stopped with a suddenness that evoked a shriek from his flushed rider, and then tumbled
her onto the soft, green carpet.
Gloria gasped and panted, and gave voice to intermittent whispered exclamations
of “That was nice!”
Robbie waited until she had caught her breath and then pulled gently at a lock of
hair.
“You want something?” said Gloria, eyes wide in an apparently artless
complexity that fooled her huge “nursemaid” not at all. He pulled the curl harder.
“Oh, I know. You want a story.”
Robbie nodded rapidly.
“Which one?”
Robbie made a semi-circle in the air with one finger.
The little girl protested, “Again? I’ve told you Cinderella a million times. Aren’t
you tired of it? --It’s for babies.”
Another semi-circle.
“Oh, well,” Gloria composed herself, ran
over the details of the tale in her mind
(together with her own elaborations, of which she had several) and began:
“Are you ready? Well -- once upon a time there was a beautiful little girl whose
name was Ella. And she had a terribly cruel step-mother and two very ugly and very cruel
step-sisters and--”

Gloria was reaching the very climax of the tale -- midnight was striking and
everything was changing back to the shabby originals lickety-split, while Robbie listened
tensely with burning eyes -- when the interruption came.
“Gloria!”
It was the high-pitched sound of a woman who has been calling not once, but
several times; and had the nervous tone of one in whom anxiety was beginning to
overcome impatience.
“Mamma’s calling me,” said Gloria, not
quite happily. “You’d better carry me
back to the house, Robbie.”
Robbie obeyed with alacrity for somehow there was that in him which judged it
best to obey Mrs. Weston, without as much as a scrap of hesitation. Gloria’s father was
rarely home in the daytime except on Sunday -- today, for instance -- and when he was,
he proved a genial and understanding person. Gloria’s mother, however, was a source of
uneasiness to Robbie and there was always the impulse to sneak away from her sight.
Mrs. Weston caught sight of them the minute they rose above the masking tufts of
long grass and retired inside the house to wait.
“I’ve shouted myself hoarse, Gloria,” she said, severely. “Where were you?”
“I was with Robbie,” quavered Gloria. “I was telling him Cinderella, and I forgot
it was dinner-time.”
“Well, it’s a pity Robbie forgot, too.” Then, as if that reminded her of the robot’s
presence, she whirled upon him. “You may go, Robbie. She doesn’t need you now.”
Then, brutally, “And don’t come back till I call you.”
Robbie turned to go, but hesitated as Gloria cried out in his defense, “Wait,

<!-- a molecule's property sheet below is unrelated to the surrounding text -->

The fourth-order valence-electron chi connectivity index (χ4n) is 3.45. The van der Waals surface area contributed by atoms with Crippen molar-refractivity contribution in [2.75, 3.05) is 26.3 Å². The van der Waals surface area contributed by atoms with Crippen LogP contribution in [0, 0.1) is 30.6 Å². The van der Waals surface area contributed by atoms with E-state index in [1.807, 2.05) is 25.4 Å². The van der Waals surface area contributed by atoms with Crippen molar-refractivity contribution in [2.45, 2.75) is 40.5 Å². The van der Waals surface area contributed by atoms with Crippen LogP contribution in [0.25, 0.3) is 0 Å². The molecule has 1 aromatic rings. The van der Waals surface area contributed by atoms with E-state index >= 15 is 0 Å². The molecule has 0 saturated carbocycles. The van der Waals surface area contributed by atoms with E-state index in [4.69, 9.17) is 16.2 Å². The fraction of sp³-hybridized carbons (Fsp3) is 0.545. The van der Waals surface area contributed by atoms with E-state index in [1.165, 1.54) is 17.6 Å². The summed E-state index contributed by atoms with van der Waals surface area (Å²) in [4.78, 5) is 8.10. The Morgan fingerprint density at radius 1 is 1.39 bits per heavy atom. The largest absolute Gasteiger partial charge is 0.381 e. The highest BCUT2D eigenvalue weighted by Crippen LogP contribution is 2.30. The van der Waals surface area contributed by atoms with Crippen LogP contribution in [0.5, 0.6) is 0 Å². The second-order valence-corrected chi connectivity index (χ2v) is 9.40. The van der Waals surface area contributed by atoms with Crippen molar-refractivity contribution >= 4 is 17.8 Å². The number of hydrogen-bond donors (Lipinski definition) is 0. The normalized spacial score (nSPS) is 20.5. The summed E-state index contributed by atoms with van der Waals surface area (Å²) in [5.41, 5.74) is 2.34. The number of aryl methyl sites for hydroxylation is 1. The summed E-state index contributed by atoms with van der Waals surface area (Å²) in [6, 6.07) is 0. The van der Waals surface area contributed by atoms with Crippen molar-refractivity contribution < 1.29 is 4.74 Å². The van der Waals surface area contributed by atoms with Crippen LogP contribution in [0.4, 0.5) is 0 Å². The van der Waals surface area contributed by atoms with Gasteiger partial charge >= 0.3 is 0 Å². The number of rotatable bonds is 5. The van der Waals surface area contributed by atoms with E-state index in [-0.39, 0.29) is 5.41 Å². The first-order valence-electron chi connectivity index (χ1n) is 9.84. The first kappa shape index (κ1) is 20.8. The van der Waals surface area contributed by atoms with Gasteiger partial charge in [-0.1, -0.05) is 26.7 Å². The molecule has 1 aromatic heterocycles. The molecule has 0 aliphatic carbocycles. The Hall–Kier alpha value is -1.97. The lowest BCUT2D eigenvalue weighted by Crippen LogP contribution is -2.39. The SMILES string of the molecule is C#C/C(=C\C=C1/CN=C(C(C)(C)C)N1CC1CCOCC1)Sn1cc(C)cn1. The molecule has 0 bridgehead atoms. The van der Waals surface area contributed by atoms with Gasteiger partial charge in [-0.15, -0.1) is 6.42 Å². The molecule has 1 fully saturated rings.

Mamma, you got to let him stay. I didn’t finish Cinderella for him. I said I would tell him
Cinderella and I’m not finished.”
“Gloria!”
“Honest and truly, Mamma, he’ll stay so quiet, you won’t even know he’s here.
He can sit on the chair in the corner, and he won’t say a word, I mean he won’t do
anything. Will you, Robbie?”
Robbie, appealed to, nodded his massive head up and down once.
“Gloria, if you don’t stop this at once,
you shan’t see Robbie for a whole week.”
The girl’s eyes fell, “All right! But Cinderella is his favorite story and I didn’t
finish it. --And he likes it so much.”
The robot left with a disconsolate step and Gloria choked back a sob.

George Weston was comfortable. It was a habit of his to be comfortable on
Sunday afternoons. A good, hearty dinner below the hatches; a nice, soft, dilapidated
couch on which to sprawl; a copy of the Times; slippered feet and shirtless chest; how
could anyone help but be comfortable?
He wasn’t pleased, therefore, when his wife walked in. After ten years of married
life, be still was so unutterably foolish as to love her, and there was no question that he
was always glad to see her -- still Sunday afternoons just after dinner were sacred to him
and his idea of solid comfort was to be left in utter solitude for two or three hours.
Consequently, he fixed his eye firmly upon th

e latest reports of the Lefebre-Yoshida
expedition to Mars (this one was to take off from Lunar Base and might actually succeed)
and pretended she wasn’t there.
Mrs. Weston waited patiently for two minut

es, then impatiently for two more, and
finally broke the silence.
“George!”
“Hmpph?”
“George, I say! Will you put down that paper and look at me?”
The paper rustled to the floor and Weston turned a weary face toward his wife,
“What is it, dear?”
“You know what it is, George. It’s Gloria and that terrible machine.”
“What terrible machine?”
“Now don’t pretend you don’t know what I’m talking about. It’s that robot Gloria
calls Robbie. He doesn’t leave her for a moment.”
“Well, why should he? He’s not supposed to. And he certainly isn’t a terrible